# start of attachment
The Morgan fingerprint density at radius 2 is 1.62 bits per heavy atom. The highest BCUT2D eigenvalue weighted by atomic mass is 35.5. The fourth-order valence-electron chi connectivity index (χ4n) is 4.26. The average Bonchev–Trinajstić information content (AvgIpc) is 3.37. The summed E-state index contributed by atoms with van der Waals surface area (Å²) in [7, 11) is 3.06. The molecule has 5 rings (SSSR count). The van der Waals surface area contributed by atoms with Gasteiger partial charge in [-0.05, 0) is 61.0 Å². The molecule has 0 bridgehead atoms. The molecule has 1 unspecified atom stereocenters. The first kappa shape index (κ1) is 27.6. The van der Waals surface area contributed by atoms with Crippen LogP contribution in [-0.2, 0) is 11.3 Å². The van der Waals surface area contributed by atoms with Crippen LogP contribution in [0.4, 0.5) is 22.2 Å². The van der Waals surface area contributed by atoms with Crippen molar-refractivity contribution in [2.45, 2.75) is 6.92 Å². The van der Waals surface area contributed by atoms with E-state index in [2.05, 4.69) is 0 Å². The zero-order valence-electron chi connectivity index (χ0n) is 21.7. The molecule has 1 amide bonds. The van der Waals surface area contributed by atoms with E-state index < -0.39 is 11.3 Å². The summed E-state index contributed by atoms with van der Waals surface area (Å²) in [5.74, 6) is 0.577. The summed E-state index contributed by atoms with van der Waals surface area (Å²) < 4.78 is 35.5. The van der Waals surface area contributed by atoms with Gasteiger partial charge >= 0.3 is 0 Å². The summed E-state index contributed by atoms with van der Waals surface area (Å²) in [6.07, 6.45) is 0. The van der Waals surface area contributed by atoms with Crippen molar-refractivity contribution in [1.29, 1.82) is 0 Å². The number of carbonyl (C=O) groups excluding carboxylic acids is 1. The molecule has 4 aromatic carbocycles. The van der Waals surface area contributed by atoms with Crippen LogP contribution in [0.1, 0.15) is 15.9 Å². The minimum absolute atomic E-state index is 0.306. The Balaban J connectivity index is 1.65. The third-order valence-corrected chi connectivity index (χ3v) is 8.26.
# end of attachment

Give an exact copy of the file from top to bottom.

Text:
The Morgan fingerprint density at radius 2 is 1.62 bits per heavy atom. The highest BCUT2D eigenvalue weighted by atomic mass is 35.5. The fourth-order valence-electron chi connectivity index (χ4n) is 4.26. The average Bonchev–Trinajstić information content (AvgIpc) is 3.37. The summed E-state index contributed by atoms with van der Waals surface area (Å²) in [7, 11) is 3.06. The molecule has 5 rings (SSSR count). The van der Waals surface area contributed by atoms with Gasteiger partial charge in [-0.05, 0) is 61.0 Å². The molecule has 0 bridgehead atoms. The molecule has 1 unspecified atom stereocenters. The first kappa shape index (κ1) is 27.6. The van der Waals surface area contributed by atoms with Crippen LogP contribution in [-0.2, 0) is 11.3 Å². The van der Waals surface area contributed by atoms with Crippen LogP contribution in [0.4, 0.5) is 22.2 Å². The van der Waals surface area contributed by atoms with Crippen molar-refractivity contribution in [2.45, 2.75) is 6.92 Å². The van der Waals surface area contributed by atoms with E-state index in [2.05, 4.69) is 0 Å². The zero-order valence-electron chi connectivity index (χ0n) is 21.7. The molecule has 1 amide bonds. The van der Waals surface area contributed by atoms with E-state index < -0.39 is 11.3 Å². The summed E-state index contributed by atoms with van der Waals surface area (Å²) in [5.74, 6) is 0.577. The summed E-state index contributed by atoms with van der Waals surface area (Å²) < 4.78 is 35.5. The van der Waals surface area contributed by atoms with Gasteiger partial charge >= 0.3 is 0 Å². The summed E-state index contributed by atoms with van der Waals surface area (Å²) in [6.07, 6.45) is 0. The van der Waals surface area contributed by atoms with Crippen molar-refractivity contribution in [1.29, 1.82) is 0 Å². The number of carbonyl (C=O) groups excluding carboxylic acids is 1. The molecule has 4 aromatic carbocycles. The van der Waals surface area contributed by atoms with Crippen LogP contribution in [0.1, 0.15) is 15.9 Å². The minimum absolute atomic E-state index is 0.306. The Balaban J connectivity index is 1.65. The third-order valence-corrected chi connectivity index (χ3v) is 8.26.